2. I was a student of Abe’s during both my junior and senior years at St. John Fisher College from 1979 – 1981. He was everything you said he was. I recall at first being put off by his demanding style in the classroom, but after a few weeks, and not being able to take any more (so to speak), I went to his office and confronted him. What I learned in that short meeting was a lesson I will never forget. He was genuinely distressed that he was unable to get more out of me. He saw potential in me, and thought i was lazy and had gotten by on raw talent for too long. He was the first person who had ever put it to me that way, and his sincere comments changed me.

    I just saw today that we lost Dr. Rothberg. I had been invited several years ago to a dinner in his honor, and while I was so happy he remembered me enough to have me on his invitation list, family obligations kept me home. I am now very sad that I didn’t follow-up with this man who made such a great impression on me, and had such a great influence on my life.

  3. Dan,

    Thanks so much for taking the time to share your remembrance of Abe. He demanded a great deal, but at the same time was able to help his students discover so much more about themselves. I’ll pass along your comments to his family. I’m sure they’ll be pleased to read your kind words.
    best ~ Peter

  4. Peter, I am slightly expanding the little tribute I sent after he died, and I may quote from some of your pages. You will be credited of course. I still miss him.

  5. Peter, I think I met you once many years ago when you and Abe were lunching at the Golden Fox Restaurant on Culver Road. He and I had lunch occasionally, and he spoke very highly of you.
    I’ve struggled with my own writing for years and earlier this week re-read part of “Coming to Terms.”
    There’s a scene towards the end of the book where he confronts a writer/colleague in the same way he confronted me more than once: in essence, stop whining, grow up, and write. It was Abe speaking to me from beyond the grave, and all these years later, I hear him.
    Thanks for all you did to support his work. I wish you well.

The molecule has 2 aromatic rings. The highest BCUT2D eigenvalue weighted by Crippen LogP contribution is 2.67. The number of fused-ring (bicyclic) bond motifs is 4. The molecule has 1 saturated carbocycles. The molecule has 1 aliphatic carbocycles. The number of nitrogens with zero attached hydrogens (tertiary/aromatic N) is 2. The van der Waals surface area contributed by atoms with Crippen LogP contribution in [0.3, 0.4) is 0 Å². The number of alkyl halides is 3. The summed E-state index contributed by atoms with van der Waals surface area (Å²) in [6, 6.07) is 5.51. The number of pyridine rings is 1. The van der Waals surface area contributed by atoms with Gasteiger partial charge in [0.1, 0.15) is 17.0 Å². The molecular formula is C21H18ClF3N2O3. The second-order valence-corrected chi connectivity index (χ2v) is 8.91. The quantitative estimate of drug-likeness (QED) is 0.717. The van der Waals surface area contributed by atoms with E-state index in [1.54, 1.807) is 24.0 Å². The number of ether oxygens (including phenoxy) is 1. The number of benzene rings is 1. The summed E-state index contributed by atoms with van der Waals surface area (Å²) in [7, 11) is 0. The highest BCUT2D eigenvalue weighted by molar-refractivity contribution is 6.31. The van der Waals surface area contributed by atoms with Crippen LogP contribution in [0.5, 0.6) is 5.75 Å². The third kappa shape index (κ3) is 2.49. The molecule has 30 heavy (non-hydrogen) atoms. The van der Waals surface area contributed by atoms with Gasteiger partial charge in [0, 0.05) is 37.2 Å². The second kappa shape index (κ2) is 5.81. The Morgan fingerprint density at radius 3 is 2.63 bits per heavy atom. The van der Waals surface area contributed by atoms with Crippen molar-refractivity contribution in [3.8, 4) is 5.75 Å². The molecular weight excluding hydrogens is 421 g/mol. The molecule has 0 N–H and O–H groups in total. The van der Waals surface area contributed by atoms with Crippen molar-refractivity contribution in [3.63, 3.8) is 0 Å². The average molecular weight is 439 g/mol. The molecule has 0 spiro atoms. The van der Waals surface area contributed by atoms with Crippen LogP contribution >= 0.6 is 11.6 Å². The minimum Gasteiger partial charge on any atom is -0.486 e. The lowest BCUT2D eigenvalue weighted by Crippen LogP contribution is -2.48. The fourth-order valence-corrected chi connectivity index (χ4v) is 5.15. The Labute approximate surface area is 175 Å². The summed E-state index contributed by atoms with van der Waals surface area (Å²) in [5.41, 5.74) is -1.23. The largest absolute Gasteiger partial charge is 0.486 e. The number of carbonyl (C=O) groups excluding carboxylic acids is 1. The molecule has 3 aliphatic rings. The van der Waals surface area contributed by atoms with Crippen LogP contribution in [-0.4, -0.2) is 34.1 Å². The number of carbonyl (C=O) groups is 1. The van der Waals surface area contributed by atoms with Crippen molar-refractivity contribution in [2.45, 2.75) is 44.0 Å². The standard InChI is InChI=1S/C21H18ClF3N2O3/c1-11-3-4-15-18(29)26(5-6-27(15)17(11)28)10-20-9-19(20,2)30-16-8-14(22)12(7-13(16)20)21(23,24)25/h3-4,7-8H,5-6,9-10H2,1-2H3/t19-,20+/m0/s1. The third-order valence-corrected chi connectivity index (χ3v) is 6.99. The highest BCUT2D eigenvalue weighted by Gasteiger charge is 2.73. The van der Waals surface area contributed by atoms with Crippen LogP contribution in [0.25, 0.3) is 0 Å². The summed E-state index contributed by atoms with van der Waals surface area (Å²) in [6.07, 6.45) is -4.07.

Georgia Whitney
    Jamestown, NY

    1. Georgia, thanks for sending along the thoughtful comment. It was likely The Golden Fox or the Country Club Diner. Two of our favorite lunch haunts. I still think of Abe – his birthday is coming up. Abe still guides me – with his rather direct observations. Fun fact: Coming to Terms was loosely based on the dissolution of my second marriage. You find Abe and I in there.

      Hope you writing is back in the groove. As Abe might say – “Sit in the chair and write, already.” With a few Yiddish phrases in there that he would translate for you.

      1. Thanks, Peter. I am reading a biography of Philip Roth and it led me to thinking about Jewish writers, New York/New Jersey and then Abe.

        1. Abe was part of that storied generation. While he was a rising star in the early ’60s (and even dubbed the “the Jewish Graham Greene”) he never achieved the fame his talents deserved. I still miss him

  6. Dear Peter – today I came across a post from an English Literature page I follow .. Dylan Thomas’ ‘Do not go gentle into that good night.’ I shared the poem, saying it had been one of my favorites since my days as a shy 18 year old at St. John Fisher College in Rochester NY had found myself in the classroom of Abraham Rothberg.
    I went on further to say, quite certainly unknown to him, HE was MY, “Captain, Oh Captain!” While perhaps he would balk at the comparison…. I think you get the point.
    Even as a painfully shy young girl, I sensed his massive knowledge of literature, his passion, such passion, for all the works we piled through. I also sensed boredom and languishing dread among so many of my classmates . How could they, I thought? WHY did they seem so disinterested?
    And I wondered if Dr. Rothberg could see in my eyes that I was not among them…. I was engaged with every word – of his and the authors, the poets we were studying.
    All the great works I’ve ever read, studied, go back to Dr. R …. I’ve never forgotten him, nor his passionate pursuit to get thru to us the importance of the works …. sometimes loudly and directly, but always with a hint of sincere care and compassion .
    I’m glad I took to Google now and found your writing here. At 89 years … a good long run …. I think he did not ‘go gentle into that good night,” until it was absolutely his time to go …. Thank you, Peter xo

    1. Nan, thank you so much for sharing your feelings about Abe. He had that effect on so many people. What a gift that you got to know him and hold him dear for a lifetime. Best to you.